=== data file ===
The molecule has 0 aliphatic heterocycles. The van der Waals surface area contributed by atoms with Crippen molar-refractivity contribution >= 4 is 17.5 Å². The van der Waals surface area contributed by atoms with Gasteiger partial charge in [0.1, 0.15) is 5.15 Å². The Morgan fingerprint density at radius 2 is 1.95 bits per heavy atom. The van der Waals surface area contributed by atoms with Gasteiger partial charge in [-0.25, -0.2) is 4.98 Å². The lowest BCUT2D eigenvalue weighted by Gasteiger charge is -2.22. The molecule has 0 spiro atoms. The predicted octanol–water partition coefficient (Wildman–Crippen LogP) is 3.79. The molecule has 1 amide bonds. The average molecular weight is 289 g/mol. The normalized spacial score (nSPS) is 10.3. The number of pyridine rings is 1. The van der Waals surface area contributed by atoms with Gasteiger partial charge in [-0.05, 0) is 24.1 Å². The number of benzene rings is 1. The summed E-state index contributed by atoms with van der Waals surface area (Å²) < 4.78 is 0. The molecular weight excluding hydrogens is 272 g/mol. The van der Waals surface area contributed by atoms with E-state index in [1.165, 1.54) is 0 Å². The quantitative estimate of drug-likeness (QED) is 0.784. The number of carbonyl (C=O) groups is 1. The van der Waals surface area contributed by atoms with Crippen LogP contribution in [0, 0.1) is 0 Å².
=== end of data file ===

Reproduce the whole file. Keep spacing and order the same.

The molecule has 0 aliphatic heterocycles. The van der Waals surface area contributed by atoms with Crippen molar-refractivity contribution >= 4 is 17.5 Å². The van der Waals surface area contributed by atoms with Gasteiger partial charge in [0.1, 0.15) is 5.15 Å². The Morgan fingerprint density at radius 2 is 1.95 bits per heavy atom. The van der Waals surface area contributed by atoms with Gasteiger partial charge in [-0.25, -0.2) is 4.98 Å². The lowest BCUT2D eigenvalue weighted by Gasteiger charge is -2.22. The molecule has 0 spiro atoms. The predicted octanol–water partition coefficient (Wildman–Crippen LogP) is 3.79. The molecule has 1 amide bonds. The average molecular weight is 289 g/mol. The normalized spacial score (nSPS) is 10.3. The number of pyridine rings is 1. The van der Waals surface area contributed by atoms with Gasteiger partial charge in [-0.05, 0) is 24.1 Å². The number of benzene rings is 1. The summed E-state index contributed by atoms with van der Waals surface area (Å²) < 4.78 is 0. The molecular weight excluding hydrogens is 272 g/mol. The van der Waals surface area contributed by atoms with E-state index in [1.165, 1.54) is 0 Å². The quantitative estimate of drug-likeness (QED) is 0.784. The number of carbonyl (C=O) groups is 1. The van der Waals surface area contributed by atoms with Crippen LogP contribution in [0, 0.1) is 0 Å².